Of making many posts about John the Baptist there is no end, and much discussion may weary, or stimulate, the flesh. Here’s another one. This post is the first in a series of perhaps three that intends to raise awareness of Rivka Nir‘s case for the passage about John the Baptist in Josephus being a Christian interpolation. It comes from her book, The First Christian Believer: In Search of John the Baptist.
Nir begins by setting out the reasons scholars generally accept the Josephan passage about John the Baptist [JB] as authentic.
But first, here is the passage:
|But to some of the Jews the destruction of Herod’s army seemed to be divine vengeance, and certainly a just vengeance, for his treatment of John, called the Baptist. For Herod had put him to death, though he was a good man and had exhorted the Jews who lead righteous lives and practice justice towards their fellows and piety toward God to join in baptism. In his view this was a necessary preliminary if baptism was to be acceptable to God. They must not employ it to gain pardon for whatever sins they committed, but as a consecration of the body implying that the soul was already thoroughly cleansed by righteousness. When others too joined the crowds about him, because they were aroused to the highest degree by his sermons, Herod became alarmed. Eloquence that had so great an effect on mankind might lead to some form of sedition, for it looked as if they would be guided by John in everything that they did. Herod decided therefore that it would be much better to strike first and be rid of him before his work led to an uprising, than to wait for an upheaval, get involved in a difficult situation, and see his mistake. Though John, because of Herod’s suspicions, was brought in chains to Machaerus. the stronghold that we have previously mentioned, and there put to death, yet the verdict of the Jews was that the destruction visited upon Herod’s army was a vindication of John, since God saw fit to inflict such a blow on Herod (Ant. 18.116-19).|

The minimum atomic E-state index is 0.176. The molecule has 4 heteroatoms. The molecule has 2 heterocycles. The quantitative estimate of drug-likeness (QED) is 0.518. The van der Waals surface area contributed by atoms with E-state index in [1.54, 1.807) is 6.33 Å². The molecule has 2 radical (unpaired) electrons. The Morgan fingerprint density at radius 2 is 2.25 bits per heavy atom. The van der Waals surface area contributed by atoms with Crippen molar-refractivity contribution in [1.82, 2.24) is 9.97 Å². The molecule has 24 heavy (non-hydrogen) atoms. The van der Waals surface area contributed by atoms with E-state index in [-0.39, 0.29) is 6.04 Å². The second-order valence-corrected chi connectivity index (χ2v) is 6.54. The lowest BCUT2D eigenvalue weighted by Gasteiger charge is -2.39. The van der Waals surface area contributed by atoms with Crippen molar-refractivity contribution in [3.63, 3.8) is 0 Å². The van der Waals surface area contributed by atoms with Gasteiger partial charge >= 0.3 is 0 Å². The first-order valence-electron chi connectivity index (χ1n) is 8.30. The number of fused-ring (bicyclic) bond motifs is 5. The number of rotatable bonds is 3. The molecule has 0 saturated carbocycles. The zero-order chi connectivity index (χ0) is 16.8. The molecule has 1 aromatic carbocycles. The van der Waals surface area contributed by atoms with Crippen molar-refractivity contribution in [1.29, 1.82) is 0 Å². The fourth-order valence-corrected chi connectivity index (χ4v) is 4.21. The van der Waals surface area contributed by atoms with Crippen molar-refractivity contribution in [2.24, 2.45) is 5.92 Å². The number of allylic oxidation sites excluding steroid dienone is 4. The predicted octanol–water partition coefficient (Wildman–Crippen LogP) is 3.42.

First reason: there are significant differences between the Josephan and gospel portrayals of JB
The scholars who argue for the authenticity of this passage base their case primarily on the differences, modifications and even contradictions between Josephus and the Gospel version. It is reasonable to assume, they argue, that had the hand of a Christian interpolator intervened here, he would fully align the passage with the Gospel account. (p. 33)
I am immediately reminded of Ken Olson’s discussion (Tinker, Tailor, Soldier, Forger) of how effective forgery works on readers psychologically in the case of the Secret Gospel of Mark. Indeed, Rivka Nir returns to the very same idea later in her discussion with respect to the Josephan passage of JB. But for now, let’s look at those differences that scholars have thought give assurance the Josephus passage is genuine.
Unlike the gospel authors, Josephus
The absence of an apocalyptic and messianic message for JB is said to be consistent with Josephus’s interests throughout his writings — to avoid offending Roman readers with mention of apparent messianic rebel movements against Rome. At the same time, Josephus wished to present the Jewish culture as embodying enlightened philosophical traditions so he portrayed JB as a popular ethical philosopher instead of a prophet of end-times.